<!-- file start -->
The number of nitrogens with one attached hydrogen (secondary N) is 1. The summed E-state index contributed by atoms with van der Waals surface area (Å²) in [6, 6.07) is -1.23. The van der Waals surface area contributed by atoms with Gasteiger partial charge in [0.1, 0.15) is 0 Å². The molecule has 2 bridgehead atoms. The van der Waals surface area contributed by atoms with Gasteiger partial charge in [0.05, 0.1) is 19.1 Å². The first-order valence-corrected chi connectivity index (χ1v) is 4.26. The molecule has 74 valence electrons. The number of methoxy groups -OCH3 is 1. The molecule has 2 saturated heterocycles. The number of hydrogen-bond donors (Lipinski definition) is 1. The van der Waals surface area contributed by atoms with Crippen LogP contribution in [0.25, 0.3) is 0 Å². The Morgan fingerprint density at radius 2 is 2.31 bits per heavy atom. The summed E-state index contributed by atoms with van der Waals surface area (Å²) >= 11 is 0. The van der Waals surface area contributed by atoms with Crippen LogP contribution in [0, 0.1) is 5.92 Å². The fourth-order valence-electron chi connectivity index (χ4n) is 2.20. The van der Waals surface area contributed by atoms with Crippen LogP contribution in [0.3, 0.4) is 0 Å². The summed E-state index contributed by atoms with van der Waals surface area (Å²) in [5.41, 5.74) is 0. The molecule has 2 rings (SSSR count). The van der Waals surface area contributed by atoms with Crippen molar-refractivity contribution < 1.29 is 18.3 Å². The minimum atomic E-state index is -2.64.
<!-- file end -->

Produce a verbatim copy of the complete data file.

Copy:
The number of nitrogens with one attached hydrogen (secondary N) is 1. The summed E-state index contributed by atoms with van der Waals surface area (Å²) in [6, 6.07) is -1.23. The van der Waals surface area contributed by atoms with Gasteiger partial charge in [0.1, 0.15) is 0 Å². The molecule has 2 bridgehead atoms. The van der Waals surface area contributed by atoms with Gasteiger partial charge in [0.05, 0.1) is 19.1 Å². The first-order valence-corrected chi connectivity index (χ1v) is 4.26. The molecule has 74 valence electrons. The number of methoxy groups -OCH3 is 1. The molecule has 2 saturated heterocycles. The number of hydrogen-bond donors (Lipinski definition) is 1. The van der Waals surface area contributed by atoms with Crippen LogP contribution in [0.25, 0.3) is 0 Å². The Morgan fingerprint density at radius 2 is 2.31 bits per heavy atom. The summed E-state index contributed by atoms with van der Waals surface area (Å²) >= 11 is 0. The van der Waals surface area contributed by atoms with Crippen LogP contribution in [0, 0.1) is 5.92 Å². The fourth-order valence-electron chi connectivity index (χ4n) is 2.20. The van der Waals surface area contributed by atoms with Crippen LogP contribution in [0.3, 0.4) is 0 Å². The summed E-state index contributed by atoms with van der Waals surface area (Å²) in [5.41, 5.74) is 0. The molecule has 2 rings (SSSR count). The van der Waals surface area contributed by atoms with Crippen molar-refractivity contribution < 1.29 is 18.3 Å². The minimum atomic E-state index is -2.64.